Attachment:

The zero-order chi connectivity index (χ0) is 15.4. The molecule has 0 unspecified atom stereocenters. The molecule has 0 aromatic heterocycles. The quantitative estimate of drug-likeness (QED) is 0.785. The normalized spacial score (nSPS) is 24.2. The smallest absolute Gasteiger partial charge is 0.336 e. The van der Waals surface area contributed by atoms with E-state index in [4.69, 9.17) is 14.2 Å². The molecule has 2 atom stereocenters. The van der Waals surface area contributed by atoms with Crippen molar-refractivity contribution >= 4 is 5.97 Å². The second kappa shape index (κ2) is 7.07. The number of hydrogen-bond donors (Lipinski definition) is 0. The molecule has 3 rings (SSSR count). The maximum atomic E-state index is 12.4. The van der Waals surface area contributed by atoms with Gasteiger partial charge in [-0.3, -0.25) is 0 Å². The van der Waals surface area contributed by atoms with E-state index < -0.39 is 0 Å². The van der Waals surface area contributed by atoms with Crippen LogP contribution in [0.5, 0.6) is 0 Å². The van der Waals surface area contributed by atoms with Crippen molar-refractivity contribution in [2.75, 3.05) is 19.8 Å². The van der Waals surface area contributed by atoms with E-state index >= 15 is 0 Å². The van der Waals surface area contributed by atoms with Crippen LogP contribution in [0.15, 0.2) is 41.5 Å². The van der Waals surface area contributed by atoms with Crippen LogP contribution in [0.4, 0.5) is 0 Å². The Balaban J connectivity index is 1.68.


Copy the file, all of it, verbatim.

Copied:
The zero-order chi connectivity index (χ0) is 15.4. The molecule has 0 unspecified atom stereocenters. The molecule has 0 aromatic heterocycles. The quantitative estimate of drug-likeness (QED) is 0.785. The normalized spacial score (nSPS) is 24.2. The smallest absolute Gasteiger partial charge is 0.336 e. The van der Waals surface area contributed by atoms with E-state index in [4.69, 9.17) is 14.2 Å². The molecule has 2 atom stereocenters. The van der Waals surface area contributed by atoms with Crippen molar-refractivity contribution >= 4 is 5.97 Å². The second kappa shape index (κ2) is 7.07. The number of hydrogen-bond donors (Lipinski definition) is 0. The molecule has 3 rings (SSSR count). The maximum atomic E-state index is 12.4. The van der Waals surface area contributed by atoms with Gasteiger partial charge in [-0.3, -0.25) is 0 Å². The van der Waals surface area contributed by atoms with E-state index < -0.39 is 0 Å². The van der Waals surface area contributed by atoms with Crippen LogP contribution in [0.5, 0.6) is 0 Å². The van der Waals surface area contributed by atoms with Crippen molar-refractivity contribution in [2.75, 3.05) is 19.8 Å². The van der Waals surface area contributed by atoms with E-state index >= 15 is 0 Å². The van der Waals surface area contributed by atoms with Crippen LogP contribution in [0.15, 0.2) is 41.5 Å². The van der Waals surface area contributed by atoms with Crippen LogP contribution in [0.4, 0.5) is 0 Å². The Balaban J connectivity index is 1.68.